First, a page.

Friday, October 9, 2015         

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Hooked false killer whales spur new longline rules

By Audrey McAvoy / Associated Press


The federal government is moving to protect a rare dolphin species from getting accidentally snagged off Hawaii's shores.

New rules proposed by the National Marine Fisheries Service would require the state's longline fishing fleet to use a certain type of hook while fishing for ahi, mahimahi and ono. The plan aims to protect a dolphin species called false killer whales.

The agency recently published the proposed rules in the Federal Register and is accepting public comment on the ideas through mid-October.

The government wants the new restrictions because studies have shown the fleet has been accidentally killing or seriously injuring an average of 7.4 false killer whales each year. This exceeds the 2.5 per year that the fishery could kill or seriously harm without affecting the population's ability to survive.

The main problem is that the dolphins like to eat the same fish the longline fishermen are trying to catch, and the ocean mammals dine on fish hooked on the fishing lines.

"We think that's when a lot of the accidental hookings happen," said Nancy Young, a National Marine Fisheries Service expert on the issue. "We don't know if they're visually and acoustically cuing on the gear. But somehow they're finding the boats, and they're finding the gear in the water, and they're taking a lot of bigeye off the lines."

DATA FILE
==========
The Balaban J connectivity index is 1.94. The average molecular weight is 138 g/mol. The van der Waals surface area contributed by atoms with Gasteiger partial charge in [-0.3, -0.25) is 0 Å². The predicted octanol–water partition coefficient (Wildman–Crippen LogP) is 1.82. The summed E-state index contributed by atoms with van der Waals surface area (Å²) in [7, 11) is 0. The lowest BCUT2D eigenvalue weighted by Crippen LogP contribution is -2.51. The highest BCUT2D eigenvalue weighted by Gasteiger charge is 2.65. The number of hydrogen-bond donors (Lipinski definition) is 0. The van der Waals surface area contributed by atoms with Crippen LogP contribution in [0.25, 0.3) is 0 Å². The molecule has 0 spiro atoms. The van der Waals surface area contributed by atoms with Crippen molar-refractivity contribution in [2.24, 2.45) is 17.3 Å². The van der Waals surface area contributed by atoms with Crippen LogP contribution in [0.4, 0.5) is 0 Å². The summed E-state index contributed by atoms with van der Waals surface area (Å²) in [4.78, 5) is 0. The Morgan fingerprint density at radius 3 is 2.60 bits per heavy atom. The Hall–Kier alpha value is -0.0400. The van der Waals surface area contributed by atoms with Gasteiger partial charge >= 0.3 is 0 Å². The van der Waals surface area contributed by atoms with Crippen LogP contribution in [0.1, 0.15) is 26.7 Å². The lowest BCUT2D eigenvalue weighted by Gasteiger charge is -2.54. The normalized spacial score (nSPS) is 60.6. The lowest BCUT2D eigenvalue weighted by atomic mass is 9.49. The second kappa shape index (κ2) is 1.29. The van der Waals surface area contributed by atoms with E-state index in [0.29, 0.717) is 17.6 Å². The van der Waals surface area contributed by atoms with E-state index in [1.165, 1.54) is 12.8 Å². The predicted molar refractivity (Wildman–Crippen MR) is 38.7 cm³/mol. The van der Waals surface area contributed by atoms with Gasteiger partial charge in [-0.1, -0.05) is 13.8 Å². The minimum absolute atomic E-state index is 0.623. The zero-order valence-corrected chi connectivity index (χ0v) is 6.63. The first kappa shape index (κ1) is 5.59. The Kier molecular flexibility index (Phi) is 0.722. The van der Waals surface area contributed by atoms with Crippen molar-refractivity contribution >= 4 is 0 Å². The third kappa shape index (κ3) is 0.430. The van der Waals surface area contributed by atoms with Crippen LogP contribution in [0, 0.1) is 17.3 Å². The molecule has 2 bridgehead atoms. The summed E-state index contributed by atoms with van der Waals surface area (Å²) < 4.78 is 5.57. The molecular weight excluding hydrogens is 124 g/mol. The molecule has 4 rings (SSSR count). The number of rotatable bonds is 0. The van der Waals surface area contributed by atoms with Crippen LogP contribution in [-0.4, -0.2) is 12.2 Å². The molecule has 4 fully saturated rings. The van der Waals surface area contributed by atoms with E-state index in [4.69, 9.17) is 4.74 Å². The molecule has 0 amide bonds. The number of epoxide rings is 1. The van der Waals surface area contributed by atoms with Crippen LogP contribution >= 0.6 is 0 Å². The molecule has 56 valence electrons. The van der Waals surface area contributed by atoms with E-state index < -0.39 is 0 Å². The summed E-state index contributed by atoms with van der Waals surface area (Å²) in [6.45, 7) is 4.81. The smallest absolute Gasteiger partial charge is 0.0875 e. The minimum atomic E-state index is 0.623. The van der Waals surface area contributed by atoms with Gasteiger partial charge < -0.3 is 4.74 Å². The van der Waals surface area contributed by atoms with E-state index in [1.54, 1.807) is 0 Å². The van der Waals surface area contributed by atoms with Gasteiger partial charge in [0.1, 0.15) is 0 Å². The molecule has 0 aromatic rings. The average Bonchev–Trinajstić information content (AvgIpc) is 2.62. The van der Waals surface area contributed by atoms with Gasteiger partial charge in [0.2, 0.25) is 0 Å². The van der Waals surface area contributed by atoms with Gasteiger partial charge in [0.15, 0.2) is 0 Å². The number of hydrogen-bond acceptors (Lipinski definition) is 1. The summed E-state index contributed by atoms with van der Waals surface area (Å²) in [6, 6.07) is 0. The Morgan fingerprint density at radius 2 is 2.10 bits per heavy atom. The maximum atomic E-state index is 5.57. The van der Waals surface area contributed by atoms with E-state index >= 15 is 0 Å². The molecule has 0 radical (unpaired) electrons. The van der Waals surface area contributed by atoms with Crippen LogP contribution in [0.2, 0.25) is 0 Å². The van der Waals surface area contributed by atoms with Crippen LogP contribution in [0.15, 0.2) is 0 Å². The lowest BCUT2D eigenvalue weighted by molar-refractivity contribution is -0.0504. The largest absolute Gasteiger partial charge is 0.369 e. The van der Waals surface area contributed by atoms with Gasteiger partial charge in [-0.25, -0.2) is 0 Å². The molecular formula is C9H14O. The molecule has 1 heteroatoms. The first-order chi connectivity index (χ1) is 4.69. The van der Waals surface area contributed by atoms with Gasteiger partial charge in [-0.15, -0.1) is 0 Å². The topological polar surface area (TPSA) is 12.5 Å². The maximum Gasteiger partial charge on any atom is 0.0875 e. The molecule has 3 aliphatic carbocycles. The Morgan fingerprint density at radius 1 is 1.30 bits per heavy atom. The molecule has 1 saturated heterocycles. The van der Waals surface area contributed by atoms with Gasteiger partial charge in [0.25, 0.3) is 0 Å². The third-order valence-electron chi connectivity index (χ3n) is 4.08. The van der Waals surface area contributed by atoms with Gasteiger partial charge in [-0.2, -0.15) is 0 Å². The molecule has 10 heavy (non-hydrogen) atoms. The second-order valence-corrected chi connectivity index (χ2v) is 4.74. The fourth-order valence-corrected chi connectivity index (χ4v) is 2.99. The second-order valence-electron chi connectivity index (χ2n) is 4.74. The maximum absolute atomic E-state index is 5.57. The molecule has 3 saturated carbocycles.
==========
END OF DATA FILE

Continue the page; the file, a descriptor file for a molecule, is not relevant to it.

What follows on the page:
Longline fishing vessels string a line in the ocean, ranging from a mile to 50 miles long, to catch fish. They run smaller lines with baited hooks off the central line and wait for bait to attract fish.

Almost all of the new rules proposed by the agency were developed by a task force comprising scientists, fishermen, conservationists and civil servants who met several times last year to think of ways the fishery could reduce the number of false killer whales caught accidentally.

The team suggested that the fishery be required to use circle hooks instead of the Japanese-style tuna hooks — shaped more like the letter "J" — many in the fleet had been using. The task force and the agency both believe false killer whales would be less likely to get caught on the circle hooks, which are weaker than the Japanese-style hooks. They also believe false killer whales that do get caught will have an easier time wiggling free of the circle hooks.

Many longline fishermen have already started using these circle hooks, as they've been following some of the task force's recommendations even before the federal government has formally adopted them.

Another proposed rule would close an area south of the main Hawaiian Islands to the longline fishery once a given number of false killer whales have been killed or injured in a given year. The next year, the agency would lower the allowable number of serious interactions in the zone.

This area is being targeted for additional regulation because it's where many false killer whales have been getting accidentally snagged.

The species is found in tropical and temperate waters worldwide, but the two populations near Hawaii are small. Scientists estimate about 120 live in waters up to 60 miles off Hawaii's coasts. A few hundred more live close to Hawaii in waters farther out.

False killer whales can grow as long as 16 feet and weigh more than 1 ton, and are usually black or dark gray. They don't look like killer whales, despite their name.

» National Marine Fisheries Service Pacific Islands Regional Office:

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